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November 8th, 2009 by Susan Motander
“It must be made a place of recreation and rest for the masses, a resort for the rank and file, for the plain people. I consider it may obligation to make Los Angeles, a happier, cleaner and finer city. I wish to pay my debt of duty in this way to the community in which I have prospered.” In 1896, with these words Col. Griffith J. Griffith gave the City of Los Angeles 3,015 acres of land which became the park that bears his name.
And the park has a little something for everyone. Do you like animals? There is the zoo the equestrian center and even pony rides for the little ones. Like animals, but don’t want to get up close and personal with the real ones, how about the Merry-Go-Round?
But horses and a Merry-Go Round are not the only means of transportation featured. There are bicycle rentals, the live Steamers and the miniature Griffith Park Southern Railroad. And if that weren’t enough, there is Travel Town itself, a favorite of train buffs everywhere (there is even a model railroad there).
Still not satisfied? What about the Gene Autry National Center with its Museum of the American West, dedicated to the history and culture of the West and the cowboys (both real and cinematic) that gave it such romance? Or the Greek Theatre with its regular parade of summer concerts (think Hot August Nights)? And the Griffith Observatory? It is world famous.
If you cannot find something to interest you at Griffith Park, you just aren’t looking. There are hiking trails and picnic area, a fern grotto and even a bird sanctuary. There are now more than 4000 acres of urban park with a wilderness area. Perhaps the best way to plan a staycation trip to the Park is to check out the park web site: just Google Griffith Park. It is a wonderful gateway to all the attractions.
The park is open daily from 5:00 a.m. to 10:30 p.m., but the bridal trails, hiking paths and mountain roads close at sunset. Needless to say many attractions are open much later than sunset, but only in the more urban and developed areas. Perhaps the big three are the Zoo, the Gene Autry Center and the Observatory.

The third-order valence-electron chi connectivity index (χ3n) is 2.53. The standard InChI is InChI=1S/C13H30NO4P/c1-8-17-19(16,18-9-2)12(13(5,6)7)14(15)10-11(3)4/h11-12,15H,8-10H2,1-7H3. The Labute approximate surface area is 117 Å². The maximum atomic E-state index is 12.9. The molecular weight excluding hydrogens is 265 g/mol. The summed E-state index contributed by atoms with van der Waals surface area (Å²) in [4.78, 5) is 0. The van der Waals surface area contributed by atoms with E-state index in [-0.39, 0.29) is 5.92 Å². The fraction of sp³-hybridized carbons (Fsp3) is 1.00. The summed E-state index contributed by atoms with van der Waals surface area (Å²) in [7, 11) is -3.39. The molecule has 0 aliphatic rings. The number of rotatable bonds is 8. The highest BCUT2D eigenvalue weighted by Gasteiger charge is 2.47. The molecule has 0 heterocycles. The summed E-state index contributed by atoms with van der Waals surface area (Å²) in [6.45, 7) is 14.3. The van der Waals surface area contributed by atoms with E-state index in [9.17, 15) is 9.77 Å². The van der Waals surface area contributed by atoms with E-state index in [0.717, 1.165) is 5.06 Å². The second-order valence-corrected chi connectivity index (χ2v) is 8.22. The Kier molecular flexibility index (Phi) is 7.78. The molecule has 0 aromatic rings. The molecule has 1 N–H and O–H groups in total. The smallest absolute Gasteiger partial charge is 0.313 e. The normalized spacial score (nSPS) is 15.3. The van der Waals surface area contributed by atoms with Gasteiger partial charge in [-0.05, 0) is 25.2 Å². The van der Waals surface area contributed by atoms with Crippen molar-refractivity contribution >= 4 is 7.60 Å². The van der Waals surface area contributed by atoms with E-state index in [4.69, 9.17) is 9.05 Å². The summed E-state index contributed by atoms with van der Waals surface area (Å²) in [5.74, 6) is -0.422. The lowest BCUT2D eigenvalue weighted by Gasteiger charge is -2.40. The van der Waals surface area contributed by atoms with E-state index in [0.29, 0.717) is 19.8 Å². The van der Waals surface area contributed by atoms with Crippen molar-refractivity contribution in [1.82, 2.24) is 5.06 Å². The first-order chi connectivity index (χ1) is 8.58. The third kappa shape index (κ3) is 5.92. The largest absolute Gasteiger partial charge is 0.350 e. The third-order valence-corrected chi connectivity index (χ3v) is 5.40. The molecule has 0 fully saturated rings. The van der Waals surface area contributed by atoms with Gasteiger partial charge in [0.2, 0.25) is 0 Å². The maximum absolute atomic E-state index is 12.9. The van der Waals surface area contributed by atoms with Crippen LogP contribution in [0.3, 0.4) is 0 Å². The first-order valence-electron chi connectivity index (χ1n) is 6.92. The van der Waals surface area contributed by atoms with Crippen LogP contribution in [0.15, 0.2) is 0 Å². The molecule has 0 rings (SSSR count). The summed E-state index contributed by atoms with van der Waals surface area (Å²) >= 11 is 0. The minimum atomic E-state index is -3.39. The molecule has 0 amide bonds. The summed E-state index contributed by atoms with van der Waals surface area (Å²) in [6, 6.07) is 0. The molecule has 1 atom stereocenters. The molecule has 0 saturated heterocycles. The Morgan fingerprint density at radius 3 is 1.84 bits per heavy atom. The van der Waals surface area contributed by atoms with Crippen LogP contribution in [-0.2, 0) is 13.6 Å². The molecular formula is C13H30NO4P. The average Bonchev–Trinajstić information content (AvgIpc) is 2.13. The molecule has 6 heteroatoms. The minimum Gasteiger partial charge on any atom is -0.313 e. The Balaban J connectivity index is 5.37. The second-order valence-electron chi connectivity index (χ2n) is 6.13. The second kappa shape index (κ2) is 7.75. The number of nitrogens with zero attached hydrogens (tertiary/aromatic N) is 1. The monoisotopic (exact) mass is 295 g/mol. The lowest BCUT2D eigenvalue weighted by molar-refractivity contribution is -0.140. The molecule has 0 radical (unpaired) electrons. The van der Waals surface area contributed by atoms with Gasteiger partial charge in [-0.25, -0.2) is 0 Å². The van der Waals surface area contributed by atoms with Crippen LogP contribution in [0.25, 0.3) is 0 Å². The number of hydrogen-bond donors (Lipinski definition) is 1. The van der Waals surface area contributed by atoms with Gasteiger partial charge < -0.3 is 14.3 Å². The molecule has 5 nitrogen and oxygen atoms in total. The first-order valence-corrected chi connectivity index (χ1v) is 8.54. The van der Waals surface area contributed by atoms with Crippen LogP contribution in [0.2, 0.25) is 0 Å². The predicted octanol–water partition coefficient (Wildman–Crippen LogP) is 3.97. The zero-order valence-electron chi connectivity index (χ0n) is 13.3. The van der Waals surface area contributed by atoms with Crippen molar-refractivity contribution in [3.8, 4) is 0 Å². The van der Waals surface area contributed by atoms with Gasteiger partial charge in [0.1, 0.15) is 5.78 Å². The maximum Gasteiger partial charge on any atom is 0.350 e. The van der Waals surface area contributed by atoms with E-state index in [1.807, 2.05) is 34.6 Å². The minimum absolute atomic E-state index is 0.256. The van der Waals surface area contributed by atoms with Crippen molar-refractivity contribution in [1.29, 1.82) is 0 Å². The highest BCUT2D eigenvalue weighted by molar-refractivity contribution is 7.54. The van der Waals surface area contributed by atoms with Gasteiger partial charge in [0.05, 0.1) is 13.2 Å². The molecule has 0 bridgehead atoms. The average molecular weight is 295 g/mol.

The zoo may not be as famous as it neighbor to the south in San Diego, but the L.A. Zoo is still a “must see” attraction in L.A. The zoo is open daily (except Christmas) from 10 A.M. to 5 P.M., but ticket sales stop at 4 P.M. and the staff begins putting animals away for the night at that time.
The City of Los Angeles owns the entire Zoo, its land and facilities, and the animals. Animal care, grounds maintenance, construction, education, public information, and administrative staff are City employees. However, the Zoo does get a great deal of support from the
Greater Los Angeles Zoo Association (GLAZA), a private, nonprofit, fundraising organization to support the Zoo many of whose members volunteer at the zoo.
When you enter you will be given a map of the entire zoo and botanical gardens. On the map are complete listings of the times for the zoo’s bird show and information on the regularly scheduled “Animals and You” program in the children’s zoo. Or you can check at the zoo’s web site for this information in advance.
The zoo has a great audio tour which you can download from your computer or for those of us who refuse to deal with an ipod, you can call the tour on your cell phone. For English, call 866/933-4005. For Spanish, call 866/933-4006. There is more information about this on the map you are given upon arrival.
While the map is a “must” when there, I suggest preplanning your visit by going to the web site. There are even tips on line regarding how best to photograph the animals.
You will not starve at the zoo as there are plenty of eating establishments, but they do tend to lean toward the fast food. You can always pack your own lunch, but avoid the temptation to feed the animals; this is a major no no as they are on well regulated diets.
General Admission Prices: Adults (ages 13 – up) -$13; Seniors (age 62 and up)-$10; Children (ages 2 to 12)-$8: Children (under 2)-Free and Parking is free.
This is a part of the Gene Autry National Center. It was originally called the Autry Museum of Western Heritage and is now properly referred to as the Museum of the American West, but like the television show, Disneyland (which was never actually called that) everyone just calls it the Gene Autry Museum in honor of the man who was the driving force behind its establishment.
Autry was a “singing cowboy” on the radio and in various B movies and serials during the 1930s through the early 1950s; he then moved on to television. Think: “Tumbling Tumbleweeds,” “Back in the Saddle Again,” “I’ve got Spurs that Jingle Jangle Jingle,” and his most popular, “Rudolph, the Red Nosed Reindeer” and you have Gene Autry. Since he was not a great actor, he was wisely cast as Gene Autry, a singing cowboy from the radio who gets into various adventures. Acting may not have been his strong suit, but he was an astute businessman and amassed quite a fortune (he used to own the Angles) and dedicated a part of that fortune to the museum he established.
There are wonderful exhibits of Western Art at the Autry. I especially love the Bierstadt and Moran paintings, but there are also special exhibits which change on a regular basis. Check the museum web site for information on these which currently include “Dreamers in Dream City” (the photos and stories of some of the people who shaped L.A.), “charting the Canyon (an exhibit regarding the Grand Canyon) and “Seasonal Overture” (the oil paintings of Karen Kitchel. But are subject to change in January.